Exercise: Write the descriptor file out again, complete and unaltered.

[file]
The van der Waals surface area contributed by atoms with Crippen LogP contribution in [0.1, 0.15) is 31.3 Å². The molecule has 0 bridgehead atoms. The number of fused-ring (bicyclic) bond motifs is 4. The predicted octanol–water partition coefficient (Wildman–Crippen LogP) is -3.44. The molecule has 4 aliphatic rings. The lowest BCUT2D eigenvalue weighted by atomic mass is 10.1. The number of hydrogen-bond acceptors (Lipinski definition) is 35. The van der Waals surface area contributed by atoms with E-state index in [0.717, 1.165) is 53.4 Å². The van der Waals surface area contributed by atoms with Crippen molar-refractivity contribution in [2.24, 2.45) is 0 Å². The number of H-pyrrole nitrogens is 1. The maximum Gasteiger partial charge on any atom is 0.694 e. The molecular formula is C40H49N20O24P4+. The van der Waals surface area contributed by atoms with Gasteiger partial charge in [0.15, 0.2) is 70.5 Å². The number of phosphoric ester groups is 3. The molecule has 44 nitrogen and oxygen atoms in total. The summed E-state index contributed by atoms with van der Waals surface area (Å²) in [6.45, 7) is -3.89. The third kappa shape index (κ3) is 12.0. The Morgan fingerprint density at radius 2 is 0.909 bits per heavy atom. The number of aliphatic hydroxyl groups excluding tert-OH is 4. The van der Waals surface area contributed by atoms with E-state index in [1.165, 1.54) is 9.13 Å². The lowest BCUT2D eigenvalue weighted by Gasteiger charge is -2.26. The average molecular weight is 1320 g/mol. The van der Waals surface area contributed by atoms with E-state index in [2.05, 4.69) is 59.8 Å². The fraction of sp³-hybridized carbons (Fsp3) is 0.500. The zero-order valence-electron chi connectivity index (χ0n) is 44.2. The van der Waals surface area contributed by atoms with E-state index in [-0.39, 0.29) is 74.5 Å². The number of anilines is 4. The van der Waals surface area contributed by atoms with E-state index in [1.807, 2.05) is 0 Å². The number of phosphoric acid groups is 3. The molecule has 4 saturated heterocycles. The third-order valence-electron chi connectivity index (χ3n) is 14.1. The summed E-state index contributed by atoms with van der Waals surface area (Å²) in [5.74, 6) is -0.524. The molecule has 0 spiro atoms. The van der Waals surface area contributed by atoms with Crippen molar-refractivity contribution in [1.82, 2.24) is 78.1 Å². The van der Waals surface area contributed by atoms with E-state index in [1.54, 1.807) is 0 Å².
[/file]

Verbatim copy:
The van der Waals surface area contributed by atoms with Crippen LogP contribution in [0.1, 0.15) is 31.3 Å². The molecule has 0 bridgehead atoms. The number of fused-ring (bicyclic) bond motifs is 4. The predicted octanol–water partition coefficient (Wildman–Crippen LogP) is -3.44. The molecule has 4 aliphatic rings. The lowest BCUT2D eigenvalue weighted by atomic mass is 10.1. The number of hydrogen-bond acceptors (Lipinski definition) is 35. The van der Waals surface area contributed by atoms with E-state index in [0.717, 1.165) is 53.4 Å². The van der Waals surface area contributed by atoms with Crippen molar-refractivity contribution in [2.24, 2.45) is 0 Å². The number of H-pyrrole nitrogens is 1. The maximum Gasteiger partial charge on any atom is 0.694 e. The molecular formula is C40H49N20O24P4+. The van der Waals surface area contributed by atoms with Gasteiger partial charge in [0.15, 0.2) is 70.5 Å². The number of phosphoric ester groups is 3. The molecule has 44 nitrogen and oxygen atoms in total. The summed E-state index contributed by atoms with van der Waals surface area (Å²) in [6.45, 7) is -3.89. The third kappa shape index (κ3) is 12.0. The Morgan fingerprint density at radius 2 is 0.909 bits per heavy atom. The number of aliphatic hydroxyl groups excluding tert-OH is 4. The van der Waals surface area contributed by atoms with E-state index in [1.165, 1.54) is 9.13 Å². The lowest BCUT2D eigenvalue weighted by Gasteiger charge is -2.26. The average molecular weight is 1320 g/mol. The van der Waals surface area contributed by atoms with E-state index in [2.05, 4.69) is 59.8 Å². The fraction of sp³-hybridized carbons (Fsp3) is 0.500. The zero-order valence-electron chi connectivity index (χ0n) is 44.2. The van der Waals surface area contributed by atoms with E-state index in [-0.39, 0.29) is 74.5 Å². The number of anilines is 4. The van der Waals surface area contributed by atoms with E-state index in [1.807, 2.05) is 0 Å². The number of phosphoric acid groups is 3. The molecule has 4 saturated heterocycles. The third-order valence-electron chi connectivity index (χ3n) is 14.1. The summed E-state index contributed by atoms with van der Waals surface area (Å²) in [5.74, 6) is -0.524. The molecule has 0 spiro atoms. The van der Waals surface area contributed by atoms with Crippen molar-refractivity contribution in [1.82, 2.24) is 78.1 Å². The van der Waals surface area contributed by atoms with E-state index in [1.54, 1.807) is 0 Å².